It was designed at a (INAUDIBLE) laboratory at University of Tokyo. Let's slow it down so you can see paper losing to the robot's scissors, or the robot's paper beating rock. Only way to beat this thing is to invent new rules as they did on "friends."


UNIDENTIFIED MALE: That's fire, beats everything.

MOOS: How does the robot do it? Well, a high speed camera recognizes which shape the human hand is making and within one millisecond chooses the gesture that trumps it. Rock, paper, scissors, you cheat, robot, you cheat, cheating really fast. It is like a card shark who sees your hand.

But what about the folks that organize championship tournaments? What does the world rock paper scissor society think of the robot?


MOOS: Doug last Walker doesn't consider it cheating. He says humans try to determine what sign a human will throw.

WALKER: The highest level rock, paper, scissor player actually do look at people's hands.

MOOS: For humans, rock, paper, scissors resonates from childhood. We are not sure what a rock scissor robot is good for practically speaking. The same lab designed cloth folding, and pen spinning and egg catching, and rope knotting robots. The Rock, paper scissors society did have one criticism of the robot's vertical paper sign.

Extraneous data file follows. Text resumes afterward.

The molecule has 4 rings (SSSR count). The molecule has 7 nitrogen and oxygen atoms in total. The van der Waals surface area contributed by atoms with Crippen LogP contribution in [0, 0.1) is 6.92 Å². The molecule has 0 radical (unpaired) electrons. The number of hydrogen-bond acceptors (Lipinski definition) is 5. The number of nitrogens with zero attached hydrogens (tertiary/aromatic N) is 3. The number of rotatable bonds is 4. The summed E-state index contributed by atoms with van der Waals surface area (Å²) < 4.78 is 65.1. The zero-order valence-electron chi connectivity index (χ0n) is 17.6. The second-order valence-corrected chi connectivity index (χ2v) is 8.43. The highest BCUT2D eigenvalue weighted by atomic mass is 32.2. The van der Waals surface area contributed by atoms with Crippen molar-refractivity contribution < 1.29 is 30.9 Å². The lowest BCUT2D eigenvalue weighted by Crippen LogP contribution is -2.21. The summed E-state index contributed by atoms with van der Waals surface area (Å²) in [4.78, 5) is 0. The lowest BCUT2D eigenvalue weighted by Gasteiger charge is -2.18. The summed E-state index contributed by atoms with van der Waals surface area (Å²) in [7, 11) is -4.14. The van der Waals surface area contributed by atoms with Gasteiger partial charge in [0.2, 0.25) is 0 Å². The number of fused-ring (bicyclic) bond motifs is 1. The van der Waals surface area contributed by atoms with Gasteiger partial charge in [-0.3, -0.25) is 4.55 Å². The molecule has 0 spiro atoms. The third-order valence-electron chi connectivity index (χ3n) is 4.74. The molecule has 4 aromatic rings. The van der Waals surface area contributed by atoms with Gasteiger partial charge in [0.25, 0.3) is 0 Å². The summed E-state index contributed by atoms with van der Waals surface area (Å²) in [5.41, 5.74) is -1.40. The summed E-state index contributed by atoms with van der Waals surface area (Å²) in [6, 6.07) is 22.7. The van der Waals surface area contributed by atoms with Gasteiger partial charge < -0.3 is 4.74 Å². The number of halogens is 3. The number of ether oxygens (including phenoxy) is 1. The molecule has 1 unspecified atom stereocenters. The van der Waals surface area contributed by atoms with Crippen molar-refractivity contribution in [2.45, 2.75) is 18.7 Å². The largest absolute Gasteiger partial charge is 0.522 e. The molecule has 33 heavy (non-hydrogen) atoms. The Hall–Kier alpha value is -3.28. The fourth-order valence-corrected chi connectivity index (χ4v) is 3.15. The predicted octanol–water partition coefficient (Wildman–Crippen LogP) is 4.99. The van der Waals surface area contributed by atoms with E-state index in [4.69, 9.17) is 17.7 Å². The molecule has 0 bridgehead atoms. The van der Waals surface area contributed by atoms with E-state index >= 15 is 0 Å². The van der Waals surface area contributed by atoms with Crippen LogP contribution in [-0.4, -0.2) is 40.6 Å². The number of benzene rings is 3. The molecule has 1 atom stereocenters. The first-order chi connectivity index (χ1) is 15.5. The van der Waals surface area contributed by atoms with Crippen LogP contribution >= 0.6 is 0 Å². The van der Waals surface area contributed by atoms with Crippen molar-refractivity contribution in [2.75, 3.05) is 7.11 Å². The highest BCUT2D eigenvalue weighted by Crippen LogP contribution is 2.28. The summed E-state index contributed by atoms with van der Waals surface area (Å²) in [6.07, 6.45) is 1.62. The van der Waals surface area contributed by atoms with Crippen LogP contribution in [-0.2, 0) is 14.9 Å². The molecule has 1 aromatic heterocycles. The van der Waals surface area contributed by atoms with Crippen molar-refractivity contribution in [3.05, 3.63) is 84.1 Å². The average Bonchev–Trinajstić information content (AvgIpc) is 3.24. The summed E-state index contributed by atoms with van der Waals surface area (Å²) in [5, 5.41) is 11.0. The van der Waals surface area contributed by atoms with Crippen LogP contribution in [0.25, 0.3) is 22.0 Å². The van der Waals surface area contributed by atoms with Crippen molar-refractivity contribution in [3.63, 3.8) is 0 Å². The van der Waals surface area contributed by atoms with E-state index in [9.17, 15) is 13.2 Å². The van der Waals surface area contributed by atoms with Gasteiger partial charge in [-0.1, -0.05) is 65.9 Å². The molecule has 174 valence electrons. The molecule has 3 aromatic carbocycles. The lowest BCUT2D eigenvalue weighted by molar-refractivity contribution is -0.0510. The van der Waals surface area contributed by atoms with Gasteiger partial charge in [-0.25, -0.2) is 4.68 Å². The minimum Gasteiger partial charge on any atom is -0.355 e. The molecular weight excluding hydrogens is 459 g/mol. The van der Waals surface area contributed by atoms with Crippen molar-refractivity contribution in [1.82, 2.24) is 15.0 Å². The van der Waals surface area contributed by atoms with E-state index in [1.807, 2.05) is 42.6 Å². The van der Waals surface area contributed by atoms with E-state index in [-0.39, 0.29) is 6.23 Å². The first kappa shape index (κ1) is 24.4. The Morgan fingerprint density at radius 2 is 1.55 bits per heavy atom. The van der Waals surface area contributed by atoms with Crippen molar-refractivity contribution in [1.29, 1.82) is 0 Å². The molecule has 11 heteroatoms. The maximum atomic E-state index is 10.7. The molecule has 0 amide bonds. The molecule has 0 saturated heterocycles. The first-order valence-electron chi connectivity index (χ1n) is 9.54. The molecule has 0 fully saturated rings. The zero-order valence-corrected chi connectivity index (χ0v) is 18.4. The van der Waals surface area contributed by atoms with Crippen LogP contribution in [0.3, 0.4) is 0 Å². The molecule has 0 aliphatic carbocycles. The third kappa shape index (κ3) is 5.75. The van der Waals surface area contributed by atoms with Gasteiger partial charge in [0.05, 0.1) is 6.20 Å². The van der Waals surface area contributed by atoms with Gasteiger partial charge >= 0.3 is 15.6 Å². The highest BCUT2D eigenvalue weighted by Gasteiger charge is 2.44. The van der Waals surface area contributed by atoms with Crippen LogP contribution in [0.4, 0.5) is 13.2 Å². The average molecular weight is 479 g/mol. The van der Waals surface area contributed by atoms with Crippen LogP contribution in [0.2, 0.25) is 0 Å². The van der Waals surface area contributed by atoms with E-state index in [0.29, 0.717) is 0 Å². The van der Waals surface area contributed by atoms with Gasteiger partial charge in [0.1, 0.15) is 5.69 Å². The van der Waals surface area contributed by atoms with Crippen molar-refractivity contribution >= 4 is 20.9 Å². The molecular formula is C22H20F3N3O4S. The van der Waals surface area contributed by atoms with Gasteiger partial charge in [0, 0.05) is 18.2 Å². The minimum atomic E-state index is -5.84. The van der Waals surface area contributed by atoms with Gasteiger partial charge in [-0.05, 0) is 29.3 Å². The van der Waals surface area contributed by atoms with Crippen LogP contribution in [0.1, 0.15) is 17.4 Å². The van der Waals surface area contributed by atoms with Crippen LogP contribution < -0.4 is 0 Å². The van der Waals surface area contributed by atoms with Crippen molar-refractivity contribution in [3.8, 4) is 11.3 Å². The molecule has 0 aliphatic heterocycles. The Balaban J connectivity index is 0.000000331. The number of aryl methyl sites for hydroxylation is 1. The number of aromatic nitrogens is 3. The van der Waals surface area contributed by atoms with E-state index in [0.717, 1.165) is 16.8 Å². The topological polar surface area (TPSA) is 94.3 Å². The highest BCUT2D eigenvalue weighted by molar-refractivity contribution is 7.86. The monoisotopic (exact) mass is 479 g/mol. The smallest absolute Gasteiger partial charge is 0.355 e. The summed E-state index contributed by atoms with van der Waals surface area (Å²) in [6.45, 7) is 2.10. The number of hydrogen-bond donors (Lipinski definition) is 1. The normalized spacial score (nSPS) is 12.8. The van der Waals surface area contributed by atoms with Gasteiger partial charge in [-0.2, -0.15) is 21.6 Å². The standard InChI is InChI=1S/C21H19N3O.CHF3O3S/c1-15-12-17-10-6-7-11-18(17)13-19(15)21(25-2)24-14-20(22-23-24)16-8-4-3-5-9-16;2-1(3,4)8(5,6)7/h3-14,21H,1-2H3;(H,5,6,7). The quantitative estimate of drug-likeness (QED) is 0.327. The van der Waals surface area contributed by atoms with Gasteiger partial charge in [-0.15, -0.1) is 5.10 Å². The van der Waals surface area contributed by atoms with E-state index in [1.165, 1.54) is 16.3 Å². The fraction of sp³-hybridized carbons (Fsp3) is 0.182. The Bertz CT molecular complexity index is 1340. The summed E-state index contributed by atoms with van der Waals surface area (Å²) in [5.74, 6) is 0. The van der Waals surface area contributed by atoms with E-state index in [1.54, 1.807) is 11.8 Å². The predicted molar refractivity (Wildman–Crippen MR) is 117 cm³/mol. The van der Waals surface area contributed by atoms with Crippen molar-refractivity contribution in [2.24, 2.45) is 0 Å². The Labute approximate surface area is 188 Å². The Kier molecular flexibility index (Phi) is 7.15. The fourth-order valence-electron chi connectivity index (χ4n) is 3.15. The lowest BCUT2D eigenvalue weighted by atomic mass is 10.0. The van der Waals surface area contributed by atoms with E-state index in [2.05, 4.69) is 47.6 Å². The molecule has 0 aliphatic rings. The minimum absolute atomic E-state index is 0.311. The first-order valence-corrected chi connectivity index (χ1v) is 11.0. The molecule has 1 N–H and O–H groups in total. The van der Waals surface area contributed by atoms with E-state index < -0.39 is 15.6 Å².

WALKER: Which is technically bad form.

MOOS: Instead of vertical handshake motion.

WALKER: This is correct position for paper.

MOOS: Take that, cheating robot. You have lousy form. You're no better than the Simpsons.

UNIDENTIFIED FEMALE: Poor predictable Bart. Always takes rock.

MOOS: Lisa Simpson's vertical paper.


MOOS: Sticks out like a sore thumb.

Jeanne Moos, CNN, New York.


CROWLEY: That's it for me. Thank you so much for joining us today. I'm Candy Crowley in the SITUATION ROOM.

The news continues next on CNN.